Today’s post is brought to us by Morton Golf Foundation Board Member, Greg Parry, MS, PT, CSCS at Parry Physical Therapy & Athletic Enhancement, Inc.
A look into one of the professional golf tours would tell a convincing story about the relationship between top level golfers and fitness – the world’s best have come to understand the importance of exercise for peak performance. Most specialists and today’s typical professional golfer prioritizes the time to exercise as an important part of their preparation to play (think Dustin Johnson or Christie Kerr).
In two decades of work with golfers, things have changed almost as much for the amateur golfers that I work with as they have for the professional golfers. Research has continued to validate the benefits of both professionals and amateurs. We know, for example, that the stronger the golfer is, all things being equal, the further that person would be capable of hitting the ball (and who doesn’t want that?). We know that an amateur’s swing faults may be mechanical, but may also be caused by a physical deficit that can be improved by fitness training, such as poor posture or flexibility or balance. We know that the effects of exercise can improve the physical endurance needed to play a round of golf and the focus that impacts an individual shot.
Many of the golfers that find their way to our clinic, both professional and amateur, fine their way by referral from golf professionals, and for a good reason! Approximately one million golfers quit the game each year and the most frequently cited reason is injury – we have therefore made it part of our mission to improve the health of the industry by improving the health of its participants. My role, as both strength and conditioning specialist and as a physical therapist, means that I have the unique perspective of seeing the golfers who are both prone to injury and those who have quit because of injury. Almost invariably, exercise is a major part of either golfer’s recipe for success.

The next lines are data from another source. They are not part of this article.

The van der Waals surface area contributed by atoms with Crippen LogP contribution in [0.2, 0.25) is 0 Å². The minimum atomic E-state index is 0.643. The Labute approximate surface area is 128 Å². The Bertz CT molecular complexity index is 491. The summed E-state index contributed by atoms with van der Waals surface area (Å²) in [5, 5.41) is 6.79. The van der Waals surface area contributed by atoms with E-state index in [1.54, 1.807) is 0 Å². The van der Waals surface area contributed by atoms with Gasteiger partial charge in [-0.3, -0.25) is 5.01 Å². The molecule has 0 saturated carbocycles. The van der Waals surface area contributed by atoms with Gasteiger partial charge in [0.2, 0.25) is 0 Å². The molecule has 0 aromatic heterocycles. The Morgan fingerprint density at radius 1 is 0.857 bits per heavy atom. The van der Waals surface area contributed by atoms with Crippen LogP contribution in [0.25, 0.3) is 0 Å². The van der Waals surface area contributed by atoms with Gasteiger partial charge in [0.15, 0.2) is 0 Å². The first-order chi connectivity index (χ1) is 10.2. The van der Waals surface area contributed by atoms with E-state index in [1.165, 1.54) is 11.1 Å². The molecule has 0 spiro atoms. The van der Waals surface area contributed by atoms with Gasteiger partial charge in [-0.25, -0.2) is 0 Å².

Getting in better shape for golf is pretty simple – in general terms, exercise makes a better athlete and a better athlete makes a better golfer. However, the more specific that exercise can be for both golf and for the individual’s body, the more effective it is. A person who is already flexible, for example, may be wasting their time (or even doing some harm!) if their program emphasizes stretching the wrong thing or the wrong way. Specific exercise can help golfers regardless of sex, playing ability or age. In fact, we should all be encouraged that it has been shown that we can improve our athleticism and our golf game well into our 80’s – our strength can get better, our mobility can get better and our balance can get better, each of which can make a golf swing more efficient, in sum, it’s never too late!
The Morton Golf Foundation is a 501c3 non-profit corporation established and operated exclusively for charitable purposes. The Morton Golf Foundation vision is to enrich the lives of the less fortunate through the great game of golf. For more information on volunteering or donating to the Morton Golf Foundation, please contact Jane Siebers at 916-808-0969 or email@example.com.
For further details on Parry Physical Therabpy & Athletic Enhancement, call 916-455-5524